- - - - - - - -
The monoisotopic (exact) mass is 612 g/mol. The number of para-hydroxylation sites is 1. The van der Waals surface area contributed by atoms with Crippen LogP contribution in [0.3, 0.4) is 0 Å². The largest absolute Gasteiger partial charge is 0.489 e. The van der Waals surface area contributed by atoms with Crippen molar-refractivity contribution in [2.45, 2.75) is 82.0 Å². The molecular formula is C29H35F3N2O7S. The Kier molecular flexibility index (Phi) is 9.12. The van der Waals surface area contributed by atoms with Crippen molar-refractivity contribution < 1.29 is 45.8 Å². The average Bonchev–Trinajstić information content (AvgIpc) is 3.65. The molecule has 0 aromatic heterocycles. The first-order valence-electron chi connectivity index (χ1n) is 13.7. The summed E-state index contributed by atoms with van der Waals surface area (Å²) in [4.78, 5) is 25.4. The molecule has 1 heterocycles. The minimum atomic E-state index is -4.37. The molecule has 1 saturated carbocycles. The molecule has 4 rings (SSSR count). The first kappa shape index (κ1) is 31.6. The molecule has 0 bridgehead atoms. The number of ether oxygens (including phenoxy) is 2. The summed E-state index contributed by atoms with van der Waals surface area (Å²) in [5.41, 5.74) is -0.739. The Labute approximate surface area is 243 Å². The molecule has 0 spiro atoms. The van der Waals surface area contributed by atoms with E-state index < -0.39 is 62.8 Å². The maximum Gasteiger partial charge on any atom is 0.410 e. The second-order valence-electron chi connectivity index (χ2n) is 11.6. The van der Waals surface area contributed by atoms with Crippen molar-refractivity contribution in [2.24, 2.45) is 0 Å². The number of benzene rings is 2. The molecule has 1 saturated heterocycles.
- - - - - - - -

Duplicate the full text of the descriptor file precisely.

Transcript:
The monoisotopic (exact) mass is 612 g/mol. The number of para-hydroxylation sites is 1. The van der Waals surface area contributed by atoms with Crippen LogP contribution in [0.3, 0.4) is 0 Å². The largest absolute Gasteiger partial charge is 0.489 e. The van der Waals surface area contributed by atoms with Crippen molar-refractivity contribution in [2.45, 2.75) is 82.0 Å². The molecular formula is C29H35F3N2O7S. The Kier molecular flexibility index (Phi) is 9.12. The van der Waals surface area contributed by atoms with Crippen molar-refractivity contribution < 1.29 is 45.8 Å². The average Bonchev–Trinajstić information content (AvgIpc) is 3.65. The molecule has 0 aromatic heterocycles. The first-order valence-electron chi connectivity index (χ1n) is 13.7. The summed E-state index contributed by atoms with van der Waals surface area (Å²) in [4.78, 5) is 25.4. The molecule has 1 heterocycles. The minimum atomic E-state index is -4.37. The molecule has 1 saturated carbocycles. The molecule has 4 rings (SSSR count). The first kappa shape index (κ1) is 31.6. The molecule has 0 bridgehead atoms. The number of ether oxygens (including phenoxy) is 2. The summed E-state index contributed by atoms with van der Waals surface area (Å²) in [5.41, 5.74) is -0.739. The Labute approximate surface area is 243 Å². The molecule has 0 spiro atoms. The van der Waals surface area contributed by atoms with E-state index < -0.39 is 62.8 Å². The maximum Gasteiger partial charge on any atom is 0.410 e. The second-order valence-electron chi connectivity index (χ2n) is 11.6. The van der Waals surface area contributed by atoms with Crippen molar-refractivity contribution in [2.24, 2.45) is 0 Å². The number of benzene rings is 2. The molecule has 1 saturated heterocycles.